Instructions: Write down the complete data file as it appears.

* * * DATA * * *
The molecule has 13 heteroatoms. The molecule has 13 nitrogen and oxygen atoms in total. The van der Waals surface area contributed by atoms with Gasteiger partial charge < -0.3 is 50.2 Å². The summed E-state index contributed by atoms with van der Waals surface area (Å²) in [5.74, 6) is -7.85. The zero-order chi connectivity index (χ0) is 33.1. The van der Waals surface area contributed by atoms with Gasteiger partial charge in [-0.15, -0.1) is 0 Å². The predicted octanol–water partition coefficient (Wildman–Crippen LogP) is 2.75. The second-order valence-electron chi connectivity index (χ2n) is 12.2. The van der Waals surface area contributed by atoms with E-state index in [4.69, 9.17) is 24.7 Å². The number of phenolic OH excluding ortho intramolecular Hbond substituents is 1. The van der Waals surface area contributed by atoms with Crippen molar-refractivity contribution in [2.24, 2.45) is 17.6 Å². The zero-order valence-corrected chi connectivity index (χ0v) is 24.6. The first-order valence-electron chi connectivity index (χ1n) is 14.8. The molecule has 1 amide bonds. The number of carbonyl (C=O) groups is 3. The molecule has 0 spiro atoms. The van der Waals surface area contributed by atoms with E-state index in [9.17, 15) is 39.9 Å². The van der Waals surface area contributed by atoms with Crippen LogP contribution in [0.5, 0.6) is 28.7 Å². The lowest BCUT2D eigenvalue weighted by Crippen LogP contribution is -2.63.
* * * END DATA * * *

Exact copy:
The molecule has 13 heteroatoms. The molecule has 13 nitrogen and oxygen atoms in total. The van der Waals surface area contributed by atoms with Gasteiger partial charge < -0.3 is 50.2 Å². The summed E-state index contributed by atoms with van der Waals surface area (Å²) in [5.74, 6) is -7.85. The zero-order chi connectivity index (χ0) is 33.1. The van der Waals surface area contributed by atoms with Gasteiger partial charge in [-0.15, -0.1) is 0 Å². The predicted octanol–water partition coefficient (Wildman–Crippen LogP) is 2.75. The second-order valence-electron chi connectivity index (χ2n) is 12.2. The van der Waals surface area contributed by atoms with E-state index in [4.69, 9.17) is 24.7 Å². The number of phenolic OH excluding ortho intramolecular Hbond substituents is 1. The van der Waals surface area contributed by atoms with Crippen molar-refractivity contribution in [2.24, 2.45) is 17.6 Å². The zero-order valence-corrected chi connectivity index (χ0v) is 24.6. The first-order valence-electron chi connectivity index (χ1n) is 14.8. The molecule has 1 amide bonds. The number of carbonyl (C=O) groups is 3. The molecule has 0 spiro atoms. The van der Waals surface area contributed by atoms with E-state index in [9.17, 15) is 39.9 Å². The van der Waals surface area contributed by atoms with Crippen LogP contribution in [0.5, 0.6) is 28.7 Å². The lowest BCUT2D eigenvalue weighted by Crippen LogP contribution is -2.63.